History tells us that after the fall of the Roman Empire in the 5th century AD, Europe was more or less dominated by the Church. The Christian religion through the organisation of the Church dominated the life of almost the whole of Western Europe. No doubt there were kings and powerful feudal lords but all of them had to pay some sort of allegiance to the Church. The power of the Church was based on Faith. The people and almost the whole community had full faith in the Christian religion. Consequently almost all decisions both in the individual and collective life of the society were taken by the Church or priestly class. In this process, many good things happened even though it is sometimes referred to as the Dark Ages. Some kind of peace was maintained among the warring lords, education was taken care of by the Church, the old manuscripts were preserved and hospitals were built to look after the sick and injured. There surely were many more benefits during this period. However, two important forces that strongly motivate the Western mind were suppressed. The first one was the Reason - the inquiring, defining, effective practical reason and the second one was the cult of Life. The Church did not allow any free thinking and suppressed the urge to a full life; these forces were not allowed to grow and quite inevitably after a few centuries, there was a revolt demanding a free room for these two forces. This revolt was aided by the rampant corruption that was then prevalent in the Church. This led to the two great movements of the Reformation and the Renaissance. The consequence of the Reformation was to split the Church into two groups, the Catholics and the Protestants thus weakening the influence of the Church considerably. The Renaissance on the other hand released the power of Reason and the flowering of the aesthetic development.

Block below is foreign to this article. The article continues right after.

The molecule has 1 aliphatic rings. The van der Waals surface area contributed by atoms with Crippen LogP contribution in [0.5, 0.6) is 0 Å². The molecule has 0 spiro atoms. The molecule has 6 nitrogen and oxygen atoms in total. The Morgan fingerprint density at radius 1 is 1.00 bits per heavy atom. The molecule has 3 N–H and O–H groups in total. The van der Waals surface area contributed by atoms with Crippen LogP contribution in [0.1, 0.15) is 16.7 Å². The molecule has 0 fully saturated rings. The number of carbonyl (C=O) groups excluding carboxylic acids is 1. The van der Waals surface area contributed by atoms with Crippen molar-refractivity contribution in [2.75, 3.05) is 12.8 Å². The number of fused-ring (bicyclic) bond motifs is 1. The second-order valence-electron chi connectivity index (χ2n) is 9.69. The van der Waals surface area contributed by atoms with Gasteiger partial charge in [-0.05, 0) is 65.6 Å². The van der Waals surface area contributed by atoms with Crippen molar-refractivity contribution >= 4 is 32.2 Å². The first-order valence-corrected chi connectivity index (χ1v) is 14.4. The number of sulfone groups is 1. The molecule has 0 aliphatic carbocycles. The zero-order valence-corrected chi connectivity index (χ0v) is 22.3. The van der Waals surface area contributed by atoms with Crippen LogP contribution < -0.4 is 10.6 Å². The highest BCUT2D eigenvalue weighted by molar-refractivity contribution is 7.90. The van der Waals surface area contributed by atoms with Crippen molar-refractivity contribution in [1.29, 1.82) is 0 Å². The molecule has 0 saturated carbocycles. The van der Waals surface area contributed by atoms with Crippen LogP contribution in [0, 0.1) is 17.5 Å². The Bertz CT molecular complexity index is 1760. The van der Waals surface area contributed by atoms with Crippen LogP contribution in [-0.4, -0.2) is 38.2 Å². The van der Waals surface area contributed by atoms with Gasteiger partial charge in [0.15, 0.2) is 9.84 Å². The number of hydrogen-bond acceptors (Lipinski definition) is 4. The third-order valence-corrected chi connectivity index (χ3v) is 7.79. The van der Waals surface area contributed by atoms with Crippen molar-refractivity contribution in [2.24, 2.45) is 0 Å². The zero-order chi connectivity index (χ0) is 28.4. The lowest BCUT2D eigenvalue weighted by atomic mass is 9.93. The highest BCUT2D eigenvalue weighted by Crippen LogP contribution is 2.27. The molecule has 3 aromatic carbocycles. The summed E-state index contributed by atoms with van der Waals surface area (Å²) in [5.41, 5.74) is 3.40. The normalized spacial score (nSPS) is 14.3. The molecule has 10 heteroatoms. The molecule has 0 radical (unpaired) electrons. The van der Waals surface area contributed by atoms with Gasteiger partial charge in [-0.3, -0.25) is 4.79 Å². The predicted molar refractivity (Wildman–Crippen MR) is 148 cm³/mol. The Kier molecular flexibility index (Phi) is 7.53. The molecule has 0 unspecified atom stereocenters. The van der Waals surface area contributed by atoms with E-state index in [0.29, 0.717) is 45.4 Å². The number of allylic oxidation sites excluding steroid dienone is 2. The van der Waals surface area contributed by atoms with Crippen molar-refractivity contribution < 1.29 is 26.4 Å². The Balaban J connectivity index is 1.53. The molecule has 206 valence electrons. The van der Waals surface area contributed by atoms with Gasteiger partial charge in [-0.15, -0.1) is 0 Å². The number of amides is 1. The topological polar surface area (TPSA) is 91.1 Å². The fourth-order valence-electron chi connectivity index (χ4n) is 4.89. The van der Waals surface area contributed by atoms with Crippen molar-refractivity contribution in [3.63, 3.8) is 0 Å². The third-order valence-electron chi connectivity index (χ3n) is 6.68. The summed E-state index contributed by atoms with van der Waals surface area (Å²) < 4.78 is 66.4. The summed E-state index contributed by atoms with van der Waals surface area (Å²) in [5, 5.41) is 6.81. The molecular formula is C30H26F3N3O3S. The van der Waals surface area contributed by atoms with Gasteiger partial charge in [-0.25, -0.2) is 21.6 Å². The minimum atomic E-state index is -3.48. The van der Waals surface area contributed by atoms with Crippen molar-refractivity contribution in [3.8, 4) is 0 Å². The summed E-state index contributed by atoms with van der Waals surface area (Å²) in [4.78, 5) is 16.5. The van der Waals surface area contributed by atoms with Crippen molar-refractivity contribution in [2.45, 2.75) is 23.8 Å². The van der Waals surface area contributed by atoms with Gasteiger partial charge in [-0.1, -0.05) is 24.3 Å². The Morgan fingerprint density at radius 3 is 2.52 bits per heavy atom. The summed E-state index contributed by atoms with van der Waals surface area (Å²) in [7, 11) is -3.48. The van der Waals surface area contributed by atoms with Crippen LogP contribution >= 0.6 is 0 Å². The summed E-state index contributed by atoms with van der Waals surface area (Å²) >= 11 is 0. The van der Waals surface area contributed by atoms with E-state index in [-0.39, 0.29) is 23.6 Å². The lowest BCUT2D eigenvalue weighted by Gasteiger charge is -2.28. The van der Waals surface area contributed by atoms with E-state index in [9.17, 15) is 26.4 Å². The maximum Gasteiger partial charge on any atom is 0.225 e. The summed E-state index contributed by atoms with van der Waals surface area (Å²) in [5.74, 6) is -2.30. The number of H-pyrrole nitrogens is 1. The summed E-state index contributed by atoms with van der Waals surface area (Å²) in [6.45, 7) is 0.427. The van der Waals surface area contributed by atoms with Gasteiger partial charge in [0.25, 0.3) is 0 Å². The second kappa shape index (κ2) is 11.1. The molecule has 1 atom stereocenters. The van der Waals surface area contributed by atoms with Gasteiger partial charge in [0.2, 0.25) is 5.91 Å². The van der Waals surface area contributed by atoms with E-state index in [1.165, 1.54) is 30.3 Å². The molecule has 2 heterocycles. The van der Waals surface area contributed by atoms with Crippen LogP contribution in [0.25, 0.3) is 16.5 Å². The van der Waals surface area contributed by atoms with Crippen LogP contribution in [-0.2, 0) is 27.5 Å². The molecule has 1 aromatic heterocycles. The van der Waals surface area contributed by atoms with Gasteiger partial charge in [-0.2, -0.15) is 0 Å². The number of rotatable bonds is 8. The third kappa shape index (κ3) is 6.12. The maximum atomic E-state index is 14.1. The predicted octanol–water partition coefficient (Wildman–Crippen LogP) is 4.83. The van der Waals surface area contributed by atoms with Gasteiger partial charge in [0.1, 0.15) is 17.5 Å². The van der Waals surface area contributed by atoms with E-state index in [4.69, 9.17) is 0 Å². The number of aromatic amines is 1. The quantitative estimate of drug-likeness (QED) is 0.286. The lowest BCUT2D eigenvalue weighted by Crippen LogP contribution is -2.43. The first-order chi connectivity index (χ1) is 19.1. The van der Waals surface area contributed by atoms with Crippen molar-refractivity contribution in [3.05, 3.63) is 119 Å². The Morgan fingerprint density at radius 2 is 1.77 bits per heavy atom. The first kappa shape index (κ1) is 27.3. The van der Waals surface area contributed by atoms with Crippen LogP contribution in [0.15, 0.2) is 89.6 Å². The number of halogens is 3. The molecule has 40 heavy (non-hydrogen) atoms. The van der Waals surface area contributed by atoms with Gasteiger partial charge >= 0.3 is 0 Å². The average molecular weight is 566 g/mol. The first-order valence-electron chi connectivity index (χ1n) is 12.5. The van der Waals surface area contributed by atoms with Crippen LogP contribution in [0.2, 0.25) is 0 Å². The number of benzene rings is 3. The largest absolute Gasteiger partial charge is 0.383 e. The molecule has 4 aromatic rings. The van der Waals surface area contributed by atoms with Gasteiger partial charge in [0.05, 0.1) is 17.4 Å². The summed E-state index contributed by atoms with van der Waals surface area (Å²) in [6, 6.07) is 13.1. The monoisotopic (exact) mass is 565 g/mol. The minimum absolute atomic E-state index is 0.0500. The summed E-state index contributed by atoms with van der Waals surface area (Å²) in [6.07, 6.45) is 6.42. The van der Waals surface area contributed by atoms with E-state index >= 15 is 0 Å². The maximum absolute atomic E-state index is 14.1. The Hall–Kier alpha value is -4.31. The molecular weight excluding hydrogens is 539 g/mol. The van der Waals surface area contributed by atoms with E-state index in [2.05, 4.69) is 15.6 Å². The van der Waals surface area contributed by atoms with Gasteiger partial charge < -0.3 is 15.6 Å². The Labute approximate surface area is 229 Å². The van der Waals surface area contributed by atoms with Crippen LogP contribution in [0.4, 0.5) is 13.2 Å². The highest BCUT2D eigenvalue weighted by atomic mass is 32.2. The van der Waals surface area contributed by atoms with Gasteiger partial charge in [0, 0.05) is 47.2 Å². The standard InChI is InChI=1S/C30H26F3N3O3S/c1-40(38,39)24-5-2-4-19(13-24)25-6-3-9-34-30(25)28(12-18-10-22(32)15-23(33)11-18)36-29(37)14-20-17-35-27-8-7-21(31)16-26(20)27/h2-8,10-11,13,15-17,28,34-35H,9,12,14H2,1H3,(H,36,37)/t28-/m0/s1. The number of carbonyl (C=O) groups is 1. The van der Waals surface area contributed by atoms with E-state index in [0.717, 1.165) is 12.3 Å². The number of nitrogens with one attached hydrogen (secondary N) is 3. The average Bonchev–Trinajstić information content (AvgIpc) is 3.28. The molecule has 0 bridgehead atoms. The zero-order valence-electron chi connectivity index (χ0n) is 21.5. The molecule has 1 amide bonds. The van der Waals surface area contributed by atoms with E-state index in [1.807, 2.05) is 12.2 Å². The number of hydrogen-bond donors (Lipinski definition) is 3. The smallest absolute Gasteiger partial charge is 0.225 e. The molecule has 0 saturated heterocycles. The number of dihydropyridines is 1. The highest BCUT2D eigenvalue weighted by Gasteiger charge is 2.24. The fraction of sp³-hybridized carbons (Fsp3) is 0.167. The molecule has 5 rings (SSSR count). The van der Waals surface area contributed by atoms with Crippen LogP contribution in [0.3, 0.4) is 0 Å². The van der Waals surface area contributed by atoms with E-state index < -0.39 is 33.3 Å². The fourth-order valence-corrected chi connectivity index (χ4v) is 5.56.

The free play and development of Reason led to momentous changes in the life of Europe. There was first an Intellectual Revolution followed by the Industrial Revolution, which is really the application of Reason to life. Europe progressed by leaps and bounds and soon became the dominant continent of the whole world. One of the most important consequences of these movements was the belief and conviction that Reason was the highest instrument of Knowledge and that Faith must bow down to the dictates of Reason.